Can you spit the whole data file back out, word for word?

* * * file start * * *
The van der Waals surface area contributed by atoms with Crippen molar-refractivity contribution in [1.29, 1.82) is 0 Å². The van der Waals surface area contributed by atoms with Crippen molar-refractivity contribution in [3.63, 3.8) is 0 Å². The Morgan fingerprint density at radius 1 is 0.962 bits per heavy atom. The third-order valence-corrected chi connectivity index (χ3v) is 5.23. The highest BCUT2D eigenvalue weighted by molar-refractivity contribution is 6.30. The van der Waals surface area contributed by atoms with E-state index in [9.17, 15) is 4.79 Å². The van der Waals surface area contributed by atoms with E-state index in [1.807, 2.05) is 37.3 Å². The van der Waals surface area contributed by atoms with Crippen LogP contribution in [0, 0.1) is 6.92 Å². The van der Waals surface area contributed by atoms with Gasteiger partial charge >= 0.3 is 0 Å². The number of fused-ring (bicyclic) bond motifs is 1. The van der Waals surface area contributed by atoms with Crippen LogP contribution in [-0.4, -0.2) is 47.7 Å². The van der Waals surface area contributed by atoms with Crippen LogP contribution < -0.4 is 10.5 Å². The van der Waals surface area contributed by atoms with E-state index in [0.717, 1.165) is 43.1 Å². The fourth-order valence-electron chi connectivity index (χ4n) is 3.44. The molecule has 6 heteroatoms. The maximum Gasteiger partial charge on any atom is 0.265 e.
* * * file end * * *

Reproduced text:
The van der Waals surface area contributed by atoms with Crippen molar-refractivity contribution in [1.29, 1.82) is 0 Å². The van der Waals surface area contributed by atoms with Crippen molar-refractivity contribution in [3.63, 3.8) is 0 Å². The Morgan fingerprint density at radius 1 is 0.962 bits per heavy atom. The third-order valence-corrected chi connectivity index (χ3v) is 5.23. The highest BCUT2D eigenvalue weighted by molar-refractivity contribution is 6.30. The van der Waals surface area contributed by atoms with E-state index in [9.17, 15) is 4.79 Å². The van der Waals surface area contributed by atoms with E-state index in [1.807, 2.05) is 37.3 Å². The van der Waals surface area contributed by atoms with Crippen LogP contribution in [0, 0.1) is 6.92 Å². The van der Waals surface area contributed by atoms with Gasteiger partial charge >= 0.3 is 0 Å². The number of fused-ring (bicyclic) bond motifs is 1. The van der Waals surface area contributed by atoms with Crippen LogP contribution in [-0.4, -0.2) is 47.7 Å². The van der Waals surface area contributed by atoms with Crippen LogP contribution < -0.4 is 10.5 Å². The van der Waals surface area contributed by atoms with E-state index in [0.717, 1.165) is 43.1 Å². The fourth-order valence-electron chi connectivity index (χ4n) is 3.44. The molecule has 6 heteroatoms. The maximum Gasteiger partial charge on any atom is 0.265 e.